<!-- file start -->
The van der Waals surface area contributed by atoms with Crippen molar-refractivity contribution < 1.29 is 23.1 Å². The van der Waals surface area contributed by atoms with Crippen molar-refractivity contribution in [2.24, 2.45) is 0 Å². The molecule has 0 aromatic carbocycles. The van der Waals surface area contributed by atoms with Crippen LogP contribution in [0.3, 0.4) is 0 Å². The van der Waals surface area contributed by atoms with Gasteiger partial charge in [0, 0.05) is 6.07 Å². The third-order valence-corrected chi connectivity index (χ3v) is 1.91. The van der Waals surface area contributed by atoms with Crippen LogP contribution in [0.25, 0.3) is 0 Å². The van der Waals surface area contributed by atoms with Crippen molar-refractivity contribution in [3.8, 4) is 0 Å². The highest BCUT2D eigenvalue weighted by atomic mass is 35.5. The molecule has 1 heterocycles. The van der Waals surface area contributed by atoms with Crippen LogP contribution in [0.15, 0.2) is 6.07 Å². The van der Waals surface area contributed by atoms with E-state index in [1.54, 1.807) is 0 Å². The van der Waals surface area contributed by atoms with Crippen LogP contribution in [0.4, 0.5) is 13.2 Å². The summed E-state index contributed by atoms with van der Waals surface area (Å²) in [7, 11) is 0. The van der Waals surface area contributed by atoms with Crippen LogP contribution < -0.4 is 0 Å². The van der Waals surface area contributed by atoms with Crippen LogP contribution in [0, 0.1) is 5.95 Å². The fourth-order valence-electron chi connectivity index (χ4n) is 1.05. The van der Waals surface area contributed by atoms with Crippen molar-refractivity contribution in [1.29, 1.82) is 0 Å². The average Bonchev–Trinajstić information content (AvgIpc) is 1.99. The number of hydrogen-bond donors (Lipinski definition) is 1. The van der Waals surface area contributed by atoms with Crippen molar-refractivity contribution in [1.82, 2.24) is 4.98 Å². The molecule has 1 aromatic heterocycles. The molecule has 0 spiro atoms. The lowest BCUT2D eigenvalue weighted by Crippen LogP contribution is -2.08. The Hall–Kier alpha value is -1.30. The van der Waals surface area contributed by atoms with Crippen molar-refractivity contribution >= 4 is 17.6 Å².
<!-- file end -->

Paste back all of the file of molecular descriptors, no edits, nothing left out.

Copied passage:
The van der Waals surface area contributed by atoms with Crippen molar-refractivity contribution < 1.29 is 23.1 Å². The van der Waals surface area contributed by atoms with Crippen molar-refractivity contribution in [2.24, 2.45) is 0 Å². The molecule has 0 aromatic carbocycles. The van der Waals surface area contributed by atoms with Crippen LogP contribution in [0.3, 0.4) is 0 Å². The van der Waals surface area contributed by atoms with Gasteiger partial charge in [0, 0.05) is 6.07 Å². The third-order valence-corrected chi connectivity index (χ3v) is 1.91. The van der Waals surface area contributed by atoms with Crippen LogP contribution in [0.25, 0.3) is 0 Å². The van der Waals surface area contributed by atoms with Crippen molar-refractivity contribution in [3.8, 4) is 0 Å². The highest BCUT2D eigenvalue weighted by atomic mass is 35.5. The molecule has 1 heterocycles. The van der Waals surface area contributed by atoms with Crippen LogP contribution in [0.15, 0.2) is 6.07 Å². The van der Waals surface area contributed by atoms with E-state index in [1.54, 1.807) is 0 Å². The van der Waals surface area contributed by atoms with Crippen LogP contribution in [0.4, 0.5) is 13.2 Å². The summed E-state index contributed by atoms with van der Waals surface area (Å²) in [7, 11) is 0. The van der Waals surface area contributed by atoms with Crippen LogP contribution < -0.4 is 0 Å². The van der Waals surface area contributed by atoms with Crippen LogP contribution in [0, 0.1) is 5.95 Å². The fourth-order valence-electron chi connectivity index (χ4n) is 1.05. The van der Waals surface area contributed by atoms with Crippen molar-refractivity contribution in [1.29, 1.82) is 0 Å². The average Bonchev–Trinajstić information content (AvgIpc) is 1.99. The number of hydrogen-bond donors (Lipinski definition) is 1. The van der Waals surface area contributed by atoms with Crippen molar-refractivity contribution in [1.82, 2.24) is 4.98 Å². The molecule has 1 aromatic heterocycles. The molecule has 0 spiro atoms. The lowest BCUT2D eigenvalue weighted by Crippen LogP contribution is -2.08. The Hall–Kier alpha value is -1.30. The van der Waals surface area contributed by atoms with Crippen molar-refractivity contribution >= 4 is 17.6 Å².